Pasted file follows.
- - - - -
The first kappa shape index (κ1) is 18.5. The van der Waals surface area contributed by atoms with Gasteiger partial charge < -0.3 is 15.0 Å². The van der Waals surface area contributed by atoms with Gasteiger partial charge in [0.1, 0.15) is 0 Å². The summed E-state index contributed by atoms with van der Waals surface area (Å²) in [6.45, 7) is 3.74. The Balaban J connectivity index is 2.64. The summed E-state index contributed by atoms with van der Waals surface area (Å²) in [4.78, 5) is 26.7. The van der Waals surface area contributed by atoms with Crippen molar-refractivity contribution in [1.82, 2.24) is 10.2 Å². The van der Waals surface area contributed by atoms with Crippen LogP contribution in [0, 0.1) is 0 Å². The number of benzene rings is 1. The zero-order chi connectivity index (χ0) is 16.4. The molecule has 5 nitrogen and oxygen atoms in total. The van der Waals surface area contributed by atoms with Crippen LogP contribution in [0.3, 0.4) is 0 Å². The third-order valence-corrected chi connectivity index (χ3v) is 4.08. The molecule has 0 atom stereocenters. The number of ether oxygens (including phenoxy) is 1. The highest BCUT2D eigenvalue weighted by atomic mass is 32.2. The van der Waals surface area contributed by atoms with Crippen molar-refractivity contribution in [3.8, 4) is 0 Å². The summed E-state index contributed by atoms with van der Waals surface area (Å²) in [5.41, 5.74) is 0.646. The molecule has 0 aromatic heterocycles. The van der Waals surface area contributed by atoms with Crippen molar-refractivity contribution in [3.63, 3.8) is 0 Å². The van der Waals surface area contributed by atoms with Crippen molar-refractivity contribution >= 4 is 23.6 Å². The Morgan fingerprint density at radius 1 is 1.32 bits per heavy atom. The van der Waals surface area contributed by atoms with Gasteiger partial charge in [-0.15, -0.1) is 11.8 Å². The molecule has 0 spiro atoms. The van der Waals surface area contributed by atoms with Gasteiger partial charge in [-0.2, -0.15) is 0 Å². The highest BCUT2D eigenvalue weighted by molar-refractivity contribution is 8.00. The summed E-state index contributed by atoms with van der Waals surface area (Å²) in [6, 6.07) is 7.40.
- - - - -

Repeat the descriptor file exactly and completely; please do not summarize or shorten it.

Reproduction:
The first kappa shape index (κ1) is 18.5. The van der Waals surface area contributed by atoms with Gasteiger partial charge < -0.3 is 15.0 Å². The van der Waals surface area contributed by atoms with Gasteiger partial charge in [0.1, 0.15) is 0 Å². The summed E-state index contributed by atoms with van der Waals surface area (Å²) in [6.45, 7) is 3.74. The Balaban J connectivity index is 2.64. The summed E-state index contributed by atoms with van der Waals surface area (Å²) in [4.78, 5) is 26.7. The van der Waals surface area contributed by atoms with Crippen molar-refractivity contribution in [1.82, 2.24) is 10.2 Å². The van der Waals surface area contributed by atoms with Crippen LogP contribution in [0, 0.1) is 0 Å². The number of benzene rings is 1. The zero-order chi connectivity index (χ0) is 16.4. The molecule has 5 nitrogen and oxygen atoms in total. The van der Waals surface area contributed by atoms with Crippen LogP contribution in [0.3, 0.4) is 0 Å². The third-order valence-corrected chi connectivity index (χ3v) is 4.08. The molecule has 0 atom stereocenters. The number of ether oxygens (including phenoxy) is 1. The highest BCUT2D eigenvalue weighted by atomic mass is 32.2. The van der Waals surface area contributed by atoms with Crippen molar-refractivity contribution in [3.8, 4) is 0 Å². The summed E-state index contributed by atoms with van der Waals surface area (Å²) in [5.41, 5.74) is 0.646. The molecule has 0 aromatic heterocycles. The van der Waals surface area contributed by atoms with Crippen molar-refractivity contribution in [3.63, 3.8) is 0 Å². The van der Waals surface area contributed by atoms with Crippen molar-refractivity contribution >= 4 is 23.6 Å². The Morgan fingerprint density at radius 1 is 1.32 bits per heavy atom. The van der Waals surface area contributed by atoms with Gasteiger partial charge in [-0.15, -0.1) is 11.8 Å². The molecule has 0 spiro atoms. The van der Waals surface area contributed by atoms with Gasteiger partial charge in [-0.2, -0.15) is 0 Å². The highest BCUT2D eigenvalue weighted by molar-refractivity contribution is 8.00. The summed E-state index contributed by atoms with van der Waals surface area (Å²) in [6, 6.07) is 7.40.